A closer look at the social engineering behind the Xz backdoor [Part One]

There’s been a lot of talk about how a backdoor sneaked into a compression library, but what’s just as fascinating is how, over time, the author managed to gain trust and become one of the trusted programmers.

This is an evolving situation and will be updated as more information comes to light. You can contact me on Twitter if you have more information to share

Last update: 9 AM UTC (April 1 2024)


All those interaction illustrated in this article look innocent on the surface. But when connecting the dots, this looks like a long-term scheme to insert a backdoor into the Xz library. “Outsiders” pushing the main maintainer to step down, their unusually professional GitHub interactions, linking projects and PR, in a strategy to build trust and facilitate their goal.

With many very good articles already done by other cyber security researchers about the reverse engineering and technical aspect I want to focus on the other side which is in my opinion even more important, the social engineering aspect. Over several months, the suspicious account meticulously submitted pull requests to various projects. This slow, steady strategy subtly weakened numerous security measures that otherwise could have thwarted the backdoor attempt.


Year 2021, the Enigmatic Journey of a Rogue Developer

Two suspected accounts were created on GitHub. The nickname JiaT0218 itself comes from a pull request changing the e-mail from the maintainer of the project https://github.com/JiaT75/oss-fuzz/commit/6403e93344476972e908ce17e8244f5c2b957dfd

  • JiaT75 on January 26 2021
  • JiaT0218 on May 16 2021 (potential sock-puppet account, never used)

In one of the commit a name is specified: “Jia Cheong Tan”. This is most likely a fake name.

In the early part of 2021, JiaT75 was active, making multiple contributions to private repositories. Given the private nature of these contributions, we’ll refrain from speculating.

The first public contribution didn’t emerge until September, marked by a pull request to libarchive (view it here). The same week, several open source project are cloned and the amount of contribution starts to ramp up: pull requests, code reviews in multiple projects.

A specific pull request caught our eye: GitHub pull request #1595 in the libarchive repository. In it, JiaT75 attempted to introduce a range of unusual dependencies. When questioned, he dismissed it as a harmless error. While beginners often We see again and again the same pattern. Simily inconent changes that put togheter form a deeper webmistakenly add strange dependencies, we must keep in mind the possibility of malicious intent.

The pull request at seatest #28 is also intriguing because it appears to introduce a pattern that will become later a recurring tactic: claiming to fix errors by merely bypassing or eliminating specific compilation flags and settings.

In another pull request (libarchive #1609), the author casually describes it as “Added error text to warning when untaring with bsdtar,” but subtly switches out a secure print function for an unsafe variant. These pull requests are meticulously prepared, often referencing issues, having easily readable descriptions while glossing over some of the more dubious changes made to the code.

As the new year approaches, we’re looking at a GitHub account that’s bustling with activity from numerous contributions. And maybe it sounds a bit out there, but I’d estimate that 70% of folks glancing at an account like this would rate it as a solid, reputable one. All of this in less than a year.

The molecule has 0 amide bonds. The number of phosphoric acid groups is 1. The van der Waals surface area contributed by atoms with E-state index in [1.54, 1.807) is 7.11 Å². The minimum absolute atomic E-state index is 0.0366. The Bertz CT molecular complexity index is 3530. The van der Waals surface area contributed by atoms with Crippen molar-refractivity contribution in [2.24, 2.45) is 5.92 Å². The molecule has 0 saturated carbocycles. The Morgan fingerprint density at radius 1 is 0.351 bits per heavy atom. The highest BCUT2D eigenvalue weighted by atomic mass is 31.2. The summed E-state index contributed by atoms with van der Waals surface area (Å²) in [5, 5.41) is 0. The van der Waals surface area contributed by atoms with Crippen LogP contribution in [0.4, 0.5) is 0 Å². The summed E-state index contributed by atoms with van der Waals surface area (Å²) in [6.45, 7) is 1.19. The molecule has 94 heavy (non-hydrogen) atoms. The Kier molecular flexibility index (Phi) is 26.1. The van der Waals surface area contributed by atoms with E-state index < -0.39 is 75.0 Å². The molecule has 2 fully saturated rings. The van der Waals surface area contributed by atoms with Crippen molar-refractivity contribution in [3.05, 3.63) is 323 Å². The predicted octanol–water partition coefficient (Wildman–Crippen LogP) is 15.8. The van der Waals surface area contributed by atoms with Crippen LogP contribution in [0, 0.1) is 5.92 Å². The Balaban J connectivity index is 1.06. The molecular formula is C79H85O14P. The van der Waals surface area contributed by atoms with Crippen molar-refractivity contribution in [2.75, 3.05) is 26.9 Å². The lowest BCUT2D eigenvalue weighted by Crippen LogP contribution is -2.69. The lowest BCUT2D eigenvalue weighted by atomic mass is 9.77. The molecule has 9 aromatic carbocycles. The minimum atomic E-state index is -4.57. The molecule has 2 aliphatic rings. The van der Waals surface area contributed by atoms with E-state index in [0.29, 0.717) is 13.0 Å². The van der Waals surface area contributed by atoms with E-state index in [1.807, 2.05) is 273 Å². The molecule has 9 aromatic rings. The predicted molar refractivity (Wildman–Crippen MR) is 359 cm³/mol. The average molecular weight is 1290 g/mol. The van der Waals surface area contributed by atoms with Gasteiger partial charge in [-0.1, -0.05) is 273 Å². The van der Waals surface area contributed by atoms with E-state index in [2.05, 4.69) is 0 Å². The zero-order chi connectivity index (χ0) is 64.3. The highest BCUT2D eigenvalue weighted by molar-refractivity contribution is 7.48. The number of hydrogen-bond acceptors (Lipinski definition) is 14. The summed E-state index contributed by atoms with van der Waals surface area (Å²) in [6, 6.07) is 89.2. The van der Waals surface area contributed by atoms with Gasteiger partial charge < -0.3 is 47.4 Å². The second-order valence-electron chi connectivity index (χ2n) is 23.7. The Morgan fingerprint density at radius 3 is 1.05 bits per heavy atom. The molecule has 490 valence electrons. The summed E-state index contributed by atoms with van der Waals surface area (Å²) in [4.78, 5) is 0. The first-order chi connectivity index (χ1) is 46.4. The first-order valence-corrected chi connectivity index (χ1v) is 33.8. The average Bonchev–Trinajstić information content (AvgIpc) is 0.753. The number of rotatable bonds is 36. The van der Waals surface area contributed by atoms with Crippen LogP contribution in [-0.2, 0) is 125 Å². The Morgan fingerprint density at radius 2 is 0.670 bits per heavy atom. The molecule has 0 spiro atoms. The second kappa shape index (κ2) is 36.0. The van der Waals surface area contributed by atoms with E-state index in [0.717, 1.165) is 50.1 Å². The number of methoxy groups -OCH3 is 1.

Year 2022, The Stealth Campaign Against a Lone Guardian

This year is interesting, because JiaT75 delivers one of his initial patches to Xz, and we see a new figure: “Jigar Kumar.” Kumar not only intensifies the pressure on “Lasse Collin” Xz’s existing maintainer but also urges him to include more contributors. Although it’s regrettably typical for open-source projects to face demands for features or additional efforts from volunteers, the mix of Kumar’s persistent pressure on this specific project and his absence from any other project activities raises red flags especially in the light of another similar account “Dennis Ens”.

Imagine being the only person maintaining a widely used library and feeling the heat from subtle hints to quit, while also dealing with a “helpful” new contributor, our providential suspect JiaT75. These accounts kept nudging him to leave the project and concentrate on the Java library instead.

Finally on October 18 2022, JiaT75 joins the Tukaani organization responsible for overseeing the development of Xz. The name organization can be a bit misleading here JiaT75 and Lasse Collin are the only two members.

We also have a report for one of the person working in the translation team to be contacted by JiaT75 thanking them for their contributions and building more trust in the broader open source community.


Throughout 2023, JiaT75 laid the groundwork for inserting a backdoor. He began by redirecting the Xz project’s bug and security issue reporting email to his own. Instead of altering an existing repository directly, he updated a template. You can see the pull request here.

The next pull request the now infamous: “Disable ifunc to fix Issue 60259,” is available at https://github.com/google/oss-fuzz/pull/10667. I won’t comment further; you can read and judge for yourself.

I’ll update the later sections once I’ve had the chance to review all the commits and interactions.

If I made any mistake or if you have more information, feel free to contact me on Twitter


This report stands on the shoulders of giants. For a deeper dive, I highly recommend exploring these excellent reports.

On a side note, the picture used in the profile seems to be coming from some clip art library

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